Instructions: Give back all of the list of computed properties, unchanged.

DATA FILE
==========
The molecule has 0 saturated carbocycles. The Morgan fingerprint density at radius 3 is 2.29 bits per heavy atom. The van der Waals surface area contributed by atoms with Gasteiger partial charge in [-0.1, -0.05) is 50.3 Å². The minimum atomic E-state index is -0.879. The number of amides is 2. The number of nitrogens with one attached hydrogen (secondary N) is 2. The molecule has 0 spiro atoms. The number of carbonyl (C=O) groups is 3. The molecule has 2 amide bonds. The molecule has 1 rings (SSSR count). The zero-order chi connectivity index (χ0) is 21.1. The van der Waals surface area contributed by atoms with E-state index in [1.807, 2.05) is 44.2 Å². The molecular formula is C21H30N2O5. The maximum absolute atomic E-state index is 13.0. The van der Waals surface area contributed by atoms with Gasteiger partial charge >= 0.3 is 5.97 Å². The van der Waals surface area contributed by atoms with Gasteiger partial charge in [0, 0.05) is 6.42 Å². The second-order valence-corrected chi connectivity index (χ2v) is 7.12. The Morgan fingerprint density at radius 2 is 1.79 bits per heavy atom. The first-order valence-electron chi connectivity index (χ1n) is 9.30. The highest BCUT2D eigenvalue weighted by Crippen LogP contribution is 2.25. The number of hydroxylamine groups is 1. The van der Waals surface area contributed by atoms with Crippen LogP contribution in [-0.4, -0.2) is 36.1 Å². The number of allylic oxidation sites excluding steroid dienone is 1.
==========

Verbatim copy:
The molecule has 0 saturated carbocycles. The Morgan fingerprint density at radius 3 is 2.29 bits per heavy atom. The van der Waals surface area contributed by atoms with Gasteiger partial charge in [-0.1, -0.05) is 50.3 Å². The minimum atomic E-state index is -0.879. The number of amides is 2. The number of nitrogens with one attached hydrogen (secondary N) is 2. The molecule has 0 spiro atoms. The number of carbonyl (C=O) groups is 3. The molecule has 2 amide bonds. The molecule has 1 rings (SSSR count). The zero-order chi connectivity index (χ0) is 21.1. The van der Waals surface area contributed by atoms with E-state index in [1.807, 2.05) is 44.2 Å². The molecular formula is C21H30N2O5. The maximum absolute atomic E-state index is 13.0. The van der Waals surface area contributed by atoms with Gasteiger partial charge >= 0.3 is 5.97 Å². The van der Waals surface area contributed by atoms with Gasteiger partial charge in [0, 0.05) is 6.42 Å². The second-order valence-corrected chi connectivity index (χ2v) is 7.12. The Morgan fingerprint density at radius 2 is 1.79 bits per heavy atom. The first-order valence-electron chi connectivity index (χ1n) is 9.30. The highest BCUT2D eigenvalue weighted by Crippen LogP contribution is 2.25. The number of hydroxylamine groups is 1. The van der Waals surface area contributed by atoms with Crippen LogP contribution in [-0.4, -0.2) is 36.1 Å². The number of allylic oxidation sites excluding steroid dienone is 1.